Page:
Cheesy initiation rites have value for nonprofits

22 Jan

After all these years of community building, I suddenly shamefully realize that I am, in many ways, not a joiner of groups!   Maybe it comes from being an introvert: shared songs, mottoes, secret handshakes, sleepover retreats– all that has made me cringe all the way back to the days of Girl Scouts.

But that’s before I joined a local service organization, last fall, dragged in by a persistent good friend whose judgment I trusted over my own discomfort about the fit. At the first meeting, I was welcomed with a brief installation ceremony for new members; a cheesy little speech about shared values, a logo pin, and a request to introduce myself with a little background. I have to admit that my chilly little heart warmed as I felt like I belonged and welcomed. Since that time, I’ve found myself volunteering to do several things outside of meetings, and even leading a new project Happily!

I don’t want to give the impression that I won’t volunteer my time for worthy causes: in fact, I’ve served on many, many Boards of Directors doing “serious work”, which gave me justification for overcoming my reticence about joining groups!  The experience of joining a new Board, however, has too often been less than welcoming, and as a result, less than effective in encouraging my immediate, active engagement.

I remember attending my first meeting for one new Board where I was never introduced, even though it was only a group of ten.  This particular group spoke in so many acronyms that I barely understood what they were talking about and certainly hesitated to volunteer.  I’ve experienced new Board member orientations focused solely on policies and procedures, with little talk of shared values and operating principles. Sometimes, my orientation has even included warnings about the difficult people I’d soon be meeting.  And once, when I was ill and missed two monthly meetings in a row without notification, no one contacted me to see whether I’d be back. In all these cases, I had to overcome my feelings of disconnectedness on my own.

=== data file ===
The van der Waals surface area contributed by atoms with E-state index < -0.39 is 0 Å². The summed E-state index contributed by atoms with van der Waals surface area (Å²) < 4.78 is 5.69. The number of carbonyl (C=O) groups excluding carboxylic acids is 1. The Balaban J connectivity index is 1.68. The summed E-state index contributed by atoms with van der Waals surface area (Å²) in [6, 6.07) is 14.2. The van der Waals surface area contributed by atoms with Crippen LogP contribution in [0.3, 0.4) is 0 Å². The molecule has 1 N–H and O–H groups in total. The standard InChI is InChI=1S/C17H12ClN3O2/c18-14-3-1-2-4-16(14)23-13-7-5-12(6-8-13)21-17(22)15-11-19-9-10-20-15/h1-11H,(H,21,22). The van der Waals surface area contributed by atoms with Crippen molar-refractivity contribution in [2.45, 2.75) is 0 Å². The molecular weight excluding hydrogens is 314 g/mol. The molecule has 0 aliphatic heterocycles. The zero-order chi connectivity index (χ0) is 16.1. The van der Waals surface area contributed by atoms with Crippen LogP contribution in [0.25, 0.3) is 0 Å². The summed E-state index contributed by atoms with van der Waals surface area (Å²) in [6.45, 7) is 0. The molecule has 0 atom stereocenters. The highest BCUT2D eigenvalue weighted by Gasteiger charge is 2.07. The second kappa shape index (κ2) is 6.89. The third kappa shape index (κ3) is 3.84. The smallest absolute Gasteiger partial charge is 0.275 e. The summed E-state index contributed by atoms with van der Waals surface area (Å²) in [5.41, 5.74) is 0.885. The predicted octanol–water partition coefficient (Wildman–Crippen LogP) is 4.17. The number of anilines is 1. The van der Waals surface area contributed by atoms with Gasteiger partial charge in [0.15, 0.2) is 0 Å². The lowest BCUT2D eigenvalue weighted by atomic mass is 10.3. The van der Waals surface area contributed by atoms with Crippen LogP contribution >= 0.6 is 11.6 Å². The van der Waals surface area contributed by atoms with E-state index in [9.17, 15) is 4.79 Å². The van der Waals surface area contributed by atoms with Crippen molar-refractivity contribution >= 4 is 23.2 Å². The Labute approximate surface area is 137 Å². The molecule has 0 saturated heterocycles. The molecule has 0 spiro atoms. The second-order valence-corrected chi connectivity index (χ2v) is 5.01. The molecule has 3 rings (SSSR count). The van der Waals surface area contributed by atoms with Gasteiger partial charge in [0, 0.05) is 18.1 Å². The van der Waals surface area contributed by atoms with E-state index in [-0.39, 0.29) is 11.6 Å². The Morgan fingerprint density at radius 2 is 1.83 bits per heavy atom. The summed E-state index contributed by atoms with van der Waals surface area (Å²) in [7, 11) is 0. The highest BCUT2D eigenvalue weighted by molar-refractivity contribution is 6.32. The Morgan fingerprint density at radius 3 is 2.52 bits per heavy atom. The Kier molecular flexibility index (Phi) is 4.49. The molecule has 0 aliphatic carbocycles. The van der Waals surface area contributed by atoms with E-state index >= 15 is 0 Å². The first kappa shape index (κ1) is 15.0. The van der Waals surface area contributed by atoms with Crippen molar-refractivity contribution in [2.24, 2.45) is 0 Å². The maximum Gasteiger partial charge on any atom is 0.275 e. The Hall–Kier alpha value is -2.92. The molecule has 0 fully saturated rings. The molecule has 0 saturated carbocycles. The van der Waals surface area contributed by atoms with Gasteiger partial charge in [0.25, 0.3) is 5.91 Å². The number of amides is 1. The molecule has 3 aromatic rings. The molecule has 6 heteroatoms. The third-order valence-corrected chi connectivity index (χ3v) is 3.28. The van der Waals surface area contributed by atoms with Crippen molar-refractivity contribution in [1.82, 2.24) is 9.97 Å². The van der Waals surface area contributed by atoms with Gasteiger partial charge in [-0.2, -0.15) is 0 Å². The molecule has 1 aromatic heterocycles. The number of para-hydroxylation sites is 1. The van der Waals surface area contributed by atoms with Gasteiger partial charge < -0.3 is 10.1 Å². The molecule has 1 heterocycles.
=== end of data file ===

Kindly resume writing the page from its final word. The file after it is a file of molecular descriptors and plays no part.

Appropriate orientation, intentional welcoming, clear and shared values, personal connections– all of these things matter to volunteers, even experienced ones. Being welcomed into Soroptimist International of Eugene really opened my eyes to the value of formal welcoming ceremonies that “serious” groups may disregard as silly. The cheesiness is in fact nourishing!